Two of the case study entities were actively involved in building and populating a data warehouse using practice management and EHR data. Respondents from both sites expressed enthusiasm about the potential of data warehouses for improving provision of diagnostic and preventative services to vulnerable populations, generating reports to inform management decision making, public health policy and research. Some respondents indicated that data warehouses are particularly useful given the lack of other sources on health care utilization and costs specific to the uninsured. However, building and maintaining an effective data warehouse presents difficulties for many health centers: applications across providers are usually not interoperable and developing interfaces between them is expensive and difficult, which poses problems for networks that look to build data warehouses that combine data from several different practice management applications. Other ongoing challenges include assuring data validation/integrity and non-duplication of patient records, as well as the need to program new extracts following practice management system turnover.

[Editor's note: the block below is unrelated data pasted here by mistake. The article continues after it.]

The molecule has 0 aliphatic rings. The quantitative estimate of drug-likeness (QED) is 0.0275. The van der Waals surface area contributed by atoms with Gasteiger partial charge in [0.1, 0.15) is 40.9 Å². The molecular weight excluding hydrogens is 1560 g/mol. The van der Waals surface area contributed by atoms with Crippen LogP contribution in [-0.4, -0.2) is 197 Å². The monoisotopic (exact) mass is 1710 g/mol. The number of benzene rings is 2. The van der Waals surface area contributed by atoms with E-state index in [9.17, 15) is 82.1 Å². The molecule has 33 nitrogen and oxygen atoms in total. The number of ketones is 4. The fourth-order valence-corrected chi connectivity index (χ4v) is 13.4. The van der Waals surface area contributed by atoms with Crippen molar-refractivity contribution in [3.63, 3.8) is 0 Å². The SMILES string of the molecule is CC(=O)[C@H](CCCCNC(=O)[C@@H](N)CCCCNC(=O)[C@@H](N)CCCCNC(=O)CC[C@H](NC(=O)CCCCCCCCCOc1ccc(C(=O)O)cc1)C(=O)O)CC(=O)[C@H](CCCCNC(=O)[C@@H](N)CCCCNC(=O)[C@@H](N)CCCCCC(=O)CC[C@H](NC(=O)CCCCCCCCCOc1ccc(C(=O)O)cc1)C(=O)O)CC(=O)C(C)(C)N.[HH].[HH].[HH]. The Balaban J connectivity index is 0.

In addition to practice management, EHR and data warehouses, we found that health centers used other specialized computerized applications to track specific clients and services. Often, these systems were homegrown databases constructed using Microsoft Access or other common database tools and serving functions associated with specific funder requirements. Health centers involved in the BPHC State and National Health Disparities Collaboratives made use of Federal and state-developed disease registries, including the Patient Electronic Care System (PECS) and the Cardiovascular/Diabetes Electronic Management System (CVDEMS). Centers involved in the Disease Collaboratives are required to enter and submit data on a monthly basis, which they do through PECS, for their population of focus, such as diabetics.
Health centers involved in the Women, Infants and Children Program (WIC) also used specialized software called the Immunization Registry Information System (IRIS) to track immunizations provided and to contribute data to a community-wide registry. Of the health centers visited for this project, four reported using PECS, three used IRIS, and one used CVDEMS. Several health centers also built their own patient information databases using Microsoft Access, to track patients, conditions, and services rendered.